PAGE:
(c) MRSA Action UK June 2008
The Department of Health is developing a new goal for reductions in MRSA bacteraemia. This is set out in the NHS Operating Framework for 2009/10, following the achievement of the 50% national target reduction. As set out, once national targets are achieved they will become national minimum standards for all NHS organisations and a national standard for all patients.
The Department set up the External Reference group to develop ideas for the new MRSA objective, prior to a consultation later in the year. The first meeting of the External Reference Group discussed its draft Terms of Reference and held initial discussions around the need to define how the MRSA target enters the standards framework in a way that is applicable to all NHS organisations. The Department will draw on expertise from the NHS, Health Protection Agency, Infection Prevention and Control specialists and patient representatives.
MRSA Action UK believes the new standard should incorporate competencies for all healthcare workers that include the high impact interventions in Saving Lives. This would be measurable across all healthcare settings, from the GP surgery, the hospital theatres and wards and in the community, applicable to anyone giving care, either in a care home setting or at home.
The new Care Quality Commission's role will be pivotal in monitoring and supporting organisations through this process of driving excellence in healthcare.
We believe patient care would improve considerably if the same focus and attention was given to surgical site infections and urinary catheter infections which cause considerable morbidity and mortality, the MRSA bacteraemia target focussed hearts and minds and should be extended in the drive towards no avoidable infections.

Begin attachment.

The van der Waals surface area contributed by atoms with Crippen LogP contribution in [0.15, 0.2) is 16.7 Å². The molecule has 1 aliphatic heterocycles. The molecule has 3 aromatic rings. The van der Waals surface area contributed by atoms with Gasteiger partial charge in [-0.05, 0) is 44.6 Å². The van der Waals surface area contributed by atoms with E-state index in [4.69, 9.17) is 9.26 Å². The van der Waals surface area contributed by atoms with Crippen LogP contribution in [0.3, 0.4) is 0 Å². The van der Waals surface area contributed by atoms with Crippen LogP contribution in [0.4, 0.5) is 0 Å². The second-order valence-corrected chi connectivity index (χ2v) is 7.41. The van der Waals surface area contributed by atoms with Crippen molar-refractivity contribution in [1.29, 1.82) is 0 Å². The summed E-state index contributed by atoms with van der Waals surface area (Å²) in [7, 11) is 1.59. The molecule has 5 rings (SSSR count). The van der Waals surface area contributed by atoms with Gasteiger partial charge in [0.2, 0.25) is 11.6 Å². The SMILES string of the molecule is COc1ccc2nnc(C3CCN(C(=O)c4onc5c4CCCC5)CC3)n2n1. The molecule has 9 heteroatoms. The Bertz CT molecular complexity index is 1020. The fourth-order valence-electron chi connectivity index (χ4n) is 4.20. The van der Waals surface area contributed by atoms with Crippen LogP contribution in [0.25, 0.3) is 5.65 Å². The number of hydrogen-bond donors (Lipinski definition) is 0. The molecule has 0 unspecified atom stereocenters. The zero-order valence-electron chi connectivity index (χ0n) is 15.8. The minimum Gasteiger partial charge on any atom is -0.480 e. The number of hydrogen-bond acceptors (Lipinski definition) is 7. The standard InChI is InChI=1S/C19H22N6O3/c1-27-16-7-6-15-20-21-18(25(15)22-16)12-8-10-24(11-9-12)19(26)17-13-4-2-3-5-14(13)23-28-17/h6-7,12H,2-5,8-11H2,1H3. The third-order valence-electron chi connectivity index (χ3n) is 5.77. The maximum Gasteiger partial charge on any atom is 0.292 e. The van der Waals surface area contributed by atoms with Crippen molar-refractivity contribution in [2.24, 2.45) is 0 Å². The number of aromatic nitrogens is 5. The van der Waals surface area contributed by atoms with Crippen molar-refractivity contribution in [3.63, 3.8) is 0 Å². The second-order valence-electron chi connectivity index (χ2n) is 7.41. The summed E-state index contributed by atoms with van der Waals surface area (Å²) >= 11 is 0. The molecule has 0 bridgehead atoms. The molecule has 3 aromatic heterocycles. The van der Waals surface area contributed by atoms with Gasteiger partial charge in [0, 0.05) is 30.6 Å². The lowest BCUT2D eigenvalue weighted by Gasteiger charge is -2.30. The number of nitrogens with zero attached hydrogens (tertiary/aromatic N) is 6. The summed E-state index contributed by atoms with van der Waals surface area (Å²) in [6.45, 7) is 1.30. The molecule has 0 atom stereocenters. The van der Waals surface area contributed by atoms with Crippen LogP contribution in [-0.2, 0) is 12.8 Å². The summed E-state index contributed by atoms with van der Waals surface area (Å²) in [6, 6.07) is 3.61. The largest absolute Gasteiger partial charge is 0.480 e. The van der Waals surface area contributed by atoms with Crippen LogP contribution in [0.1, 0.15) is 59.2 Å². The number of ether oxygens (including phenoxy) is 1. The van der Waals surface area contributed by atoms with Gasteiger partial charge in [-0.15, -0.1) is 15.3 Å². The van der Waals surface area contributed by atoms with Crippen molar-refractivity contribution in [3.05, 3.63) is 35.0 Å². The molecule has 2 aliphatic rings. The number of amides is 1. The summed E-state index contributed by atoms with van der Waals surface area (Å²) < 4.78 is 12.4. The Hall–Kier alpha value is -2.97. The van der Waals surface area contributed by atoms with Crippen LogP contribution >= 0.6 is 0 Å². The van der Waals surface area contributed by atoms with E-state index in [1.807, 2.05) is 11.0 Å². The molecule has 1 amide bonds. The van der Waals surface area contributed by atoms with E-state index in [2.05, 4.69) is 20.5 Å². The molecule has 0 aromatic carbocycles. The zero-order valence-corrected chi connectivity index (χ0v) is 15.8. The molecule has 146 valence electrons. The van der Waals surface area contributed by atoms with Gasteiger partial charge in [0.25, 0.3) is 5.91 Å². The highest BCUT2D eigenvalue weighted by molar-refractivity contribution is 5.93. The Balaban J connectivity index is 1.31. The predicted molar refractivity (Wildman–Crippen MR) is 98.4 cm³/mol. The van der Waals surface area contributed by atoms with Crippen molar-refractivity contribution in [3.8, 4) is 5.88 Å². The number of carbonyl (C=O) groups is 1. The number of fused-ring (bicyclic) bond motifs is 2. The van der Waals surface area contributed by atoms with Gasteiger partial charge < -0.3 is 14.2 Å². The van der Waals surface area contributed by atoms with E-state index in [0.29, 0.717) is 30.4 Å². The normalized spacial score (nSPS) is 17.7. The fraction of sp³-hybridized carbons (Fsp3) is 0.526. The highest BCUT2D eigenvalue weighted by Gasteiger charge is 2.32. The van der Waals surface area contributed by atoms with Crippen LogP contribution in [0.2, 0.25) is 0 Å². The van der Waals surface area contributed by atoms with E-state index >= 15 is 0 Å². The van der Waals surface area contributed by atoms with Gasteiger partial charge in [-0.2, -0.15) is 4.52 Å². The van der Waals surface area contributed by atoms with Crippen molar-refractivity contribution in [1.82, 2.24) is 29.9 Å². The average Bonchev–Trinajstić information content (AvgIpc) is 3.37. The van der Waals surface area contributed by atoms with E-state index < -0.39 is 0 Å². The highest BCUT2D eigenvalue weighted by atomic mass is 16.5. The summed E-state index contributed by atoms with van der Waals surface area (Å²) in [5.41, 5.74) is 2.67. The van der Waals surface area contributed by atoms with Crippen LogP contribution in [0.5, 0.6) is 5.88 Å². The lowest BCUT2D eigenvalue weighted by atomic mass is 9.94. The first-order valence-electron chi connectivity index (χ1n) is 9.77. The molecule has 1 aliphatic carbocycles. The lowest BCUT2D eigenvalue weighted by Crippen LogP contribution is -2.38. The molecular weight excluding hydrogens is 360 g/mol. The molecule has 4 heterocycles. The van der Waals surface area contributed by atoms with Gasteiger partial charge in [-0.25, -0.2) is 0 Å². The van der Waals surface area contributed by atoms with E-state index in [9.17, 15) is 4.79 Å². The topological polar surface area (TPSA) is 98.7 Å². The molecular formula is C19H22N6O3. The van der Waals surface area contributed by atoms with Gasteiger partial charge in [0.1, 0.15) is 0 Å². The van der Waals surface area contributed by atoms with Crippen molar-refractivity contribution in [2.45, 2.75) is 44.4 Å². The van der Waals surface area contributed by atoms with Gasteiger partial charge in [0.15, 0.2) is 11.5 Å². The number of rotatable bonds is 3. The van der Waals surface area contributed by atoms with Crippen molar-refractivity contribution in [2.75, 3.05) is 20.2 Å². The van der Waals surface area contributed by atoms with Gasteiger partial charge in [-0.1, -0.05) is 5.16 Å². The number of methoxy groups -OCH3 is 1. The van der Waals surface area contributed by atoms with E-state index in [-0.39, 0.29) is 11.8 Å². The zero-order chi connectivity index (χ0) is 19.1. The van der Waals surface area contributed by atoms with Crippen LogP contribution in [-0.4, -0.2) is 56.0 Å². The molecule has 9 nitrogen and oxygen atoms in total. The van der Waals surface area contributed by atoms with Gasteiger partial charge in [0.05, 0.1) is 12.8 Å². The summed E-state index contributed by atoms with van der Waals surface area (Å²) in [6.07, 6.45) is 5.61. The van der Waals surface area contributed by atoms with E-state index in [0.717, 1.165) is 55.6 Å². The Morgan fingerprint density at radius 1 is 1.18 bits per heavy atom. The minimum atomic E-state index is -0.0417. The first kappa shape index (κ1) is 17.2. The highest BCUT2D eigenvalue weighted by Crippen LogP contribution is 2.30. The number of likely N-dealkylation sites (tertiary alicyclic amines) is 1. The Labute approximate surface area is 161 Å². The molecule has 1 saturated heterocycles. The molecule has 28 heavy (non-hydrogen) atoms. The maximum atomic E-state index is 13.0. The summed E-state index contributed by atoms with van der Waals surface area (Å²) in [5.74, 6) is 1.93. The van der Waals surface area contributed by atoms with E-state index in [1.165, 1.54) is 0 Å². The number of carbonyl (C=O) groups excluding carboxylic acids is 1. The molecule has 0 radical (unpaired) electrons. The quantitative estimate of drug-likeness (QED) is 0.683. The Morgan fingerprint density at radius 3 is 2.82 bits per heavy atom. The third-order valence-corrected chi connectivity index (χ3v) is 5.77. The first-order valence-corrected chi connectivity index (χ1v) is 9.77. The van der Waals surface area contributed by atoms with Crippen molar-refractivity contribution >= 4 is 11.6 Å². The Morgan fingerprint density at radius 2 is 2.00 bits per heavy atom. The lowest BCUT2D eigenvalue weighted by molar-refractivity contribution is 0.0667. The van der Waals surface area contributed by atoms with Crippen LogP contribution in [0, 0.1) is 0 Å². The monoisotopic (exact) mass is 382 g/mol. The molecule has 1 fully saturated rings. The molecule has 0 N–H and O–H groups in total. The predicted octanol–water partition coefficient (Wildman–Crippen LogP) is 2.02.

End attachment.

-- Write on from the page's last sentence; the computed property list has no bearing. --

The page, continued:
The goal set has to be clear and unambiguous and in a form that is easy to understand, we would prefer to see numbers of infections by individual hospitals published with a percentage ratio that we believe is more meaningful to members of the public than the ratio to bed days.
The NHS is also expected to reduce Clostridium difficile infections by 30% by 2010/11. It is worth noting that whatever objective is developed for MRSA bacteraemia, it is likely that the same type of objective will also apply in the future to Clostridium difficile, so the work on MRSA will need to take the potential consequences for Clostridium difficile into account. Commissioners can take action to ensure high-quality care for patients, such as fining providers who are not making the required improvements on Clostridium difficile infections. Information on infection rates for individual trusts are not consistently reducing, and we believe the 30% reduction is not challenging, the tougher the target the more likely Trust Boards will ensure that resources are directed at reducing to as near as zero as possible. We need to ensure a greater focus on Clostridium difficile, particularly where Trusts are not reducing infections.
MRSA Action UK look forward to working with the Department of Health.
If you or someone you care about has been affected by a healthcare infection and you wish to discuss this with us, please contact us at email@example.com